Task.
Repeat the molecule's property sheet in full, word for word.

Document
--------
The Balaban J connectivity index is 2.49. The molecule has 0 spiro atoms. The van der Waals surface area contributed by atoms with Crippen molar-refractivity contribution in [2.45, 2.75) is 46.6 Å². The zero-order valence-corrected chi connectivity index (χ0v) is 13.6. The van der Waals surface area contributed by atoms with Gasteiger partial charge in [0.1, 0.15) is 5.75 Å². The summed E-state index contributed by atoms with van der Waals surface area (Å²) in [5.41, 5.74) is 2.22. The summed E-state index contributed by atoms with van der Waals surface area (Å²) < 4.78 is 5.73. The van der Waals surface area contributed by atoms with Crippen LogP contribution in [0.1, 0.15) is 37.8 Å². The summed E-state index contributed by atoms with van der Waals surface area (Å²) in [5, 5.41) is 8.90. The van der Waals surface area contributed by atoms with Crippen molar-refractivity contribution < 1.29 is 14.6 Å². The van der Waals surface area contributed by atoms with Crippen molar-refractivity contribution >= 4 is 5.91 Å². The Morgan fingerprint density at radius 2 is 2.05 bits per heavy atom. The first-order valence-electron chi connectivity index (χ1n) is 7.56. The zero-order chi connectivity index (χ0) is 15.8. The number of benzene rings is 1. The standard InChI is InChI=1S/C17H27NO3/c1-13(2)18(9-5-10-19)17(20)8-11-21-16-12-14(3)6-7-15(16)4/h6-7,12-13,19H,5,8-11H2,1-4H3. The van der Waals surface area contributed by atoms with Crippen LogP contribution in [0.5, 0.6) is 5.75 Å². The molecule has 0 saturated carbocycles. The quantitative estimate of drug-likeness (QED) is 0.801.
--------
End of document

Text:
The Balaban J connectivity index is 2.49. The molecule has 0 spiro atoms. The van der Waals surface area contributed by atoms with Crippen molar-refractivity contribution in [2.45, 2.75) is 46.6 Å². The zero-order valence-corrected chi connectivity index (χ0v) is 13.6. The van der Waals surface area contributed by atoms with Gasteiger partial charge in [0.1, 0.15) is 5.75 Å². The summed E-state index contributed by atoms with van der Waals surface area (Å²) in [5.41, 5.74) is 2.22. The summed E-state index contributed by atoms with van der Waals surface area (Å²) < 4.78 is 5.73. The van der Waals surface area contributed by atoms with Crippen LogP contribution in [0.1, 0.15) is 37.8 Å². The summed E-state index contributed by atoms with van der Waals surface area (Å²) in [5, 5.41) is 8.90. The van der Waals surface area contributed by atoms with Crippen molar-refractivity contribution < 1.29 is 14.6 Å². The van der Waals surface area contributed by atoms with Crippen molar-refractivity contribution >= 4 is 5.91 Å². The Morgan fingerprint density at radius 2 is 2.05 bits per heavy atom. The first-order valence-electron chi connectivity index (χ1n) is 7.56. The zero-order chi connectivity index (χ0) is 15.8. The number of benzene rings is 1. The standard InChI is InChI=1S/C17H27NO3/c1-13(2)18(9-5-10-19)17(20)8-11-21-16-12-14(3)6-7-15(16)4/h6-7,12-13,19H,5,8-11H2,1-4H3. The van der Waals surface area contributed by atoms with Crippen LogP contribution in [0.5, 0.6) is 5.75 Å². The molecule has 0 saturated carbocycles. The quantitative estimate of drug-likeness (QED) is 0.801.